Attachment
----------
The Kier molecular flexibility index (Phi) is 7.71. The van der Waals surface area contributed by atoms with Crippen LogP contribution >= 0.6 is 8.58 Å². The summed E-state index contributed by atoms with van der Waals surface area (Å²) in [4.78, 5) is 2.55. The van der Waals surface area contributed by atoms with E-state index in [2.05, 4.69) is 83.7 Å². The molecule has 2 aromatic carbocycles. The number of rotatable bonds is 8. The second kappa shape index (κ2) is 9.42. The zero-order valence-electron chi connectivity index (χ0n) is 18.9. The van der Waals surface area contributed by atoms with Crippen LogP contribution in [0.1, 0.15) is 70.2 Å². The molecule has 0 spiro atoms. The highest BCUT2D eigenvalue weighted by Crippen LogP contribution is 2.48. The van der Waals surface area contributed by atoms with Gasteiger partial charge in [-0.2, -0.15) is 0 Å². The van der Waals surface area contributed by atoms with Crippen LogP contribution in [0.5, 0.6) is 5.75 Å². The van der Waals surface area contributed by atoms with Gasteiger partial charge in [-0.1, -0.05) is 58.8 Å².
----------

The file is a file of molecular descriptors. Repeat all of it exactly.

The Kier molecular flexibility index (Phi) is 7.71. The van der Waals surface area contributed by atoms with Crippen LogP contribution >= 0.6 is 8.58 Å². The summed E-state index contributed by atoms with van der Waals surface area (Å²) in [4.78, 5) is 2.55. The van der Waals surface area contributed by atoms with E-state index in [2.05, 4.69) is 83.7 Å². The molecule has 2 aromatic carbocycles. The number of rotatable bonds is 8. The second kappa shape index (κ2) is 9.42. The zero-order valence-electron chi connectivity index (χ0n) is 18.9. The van der Waals surface area contributed by atoms with Crippen LogP contribution in [0.1, 0.15) is 70.2 Å². The molecule has 0 spiro atoms. The highest BCUT2D eigenvalue weighted by Crippen LogP contribution is 2.48. The van der Waals surface area contributed by atoms with Gasteiger partial charge in [-0.2, -0.15) is 0 Å². The van der Waals surface area contributed by atoms with Crippen LogP contribution in [0.5, 0.6) is 5.75 Å². The van der Waals surface area contributed by atoms with Gasteiger partial charge in [-0.1, -0.05) is 58.8 Å².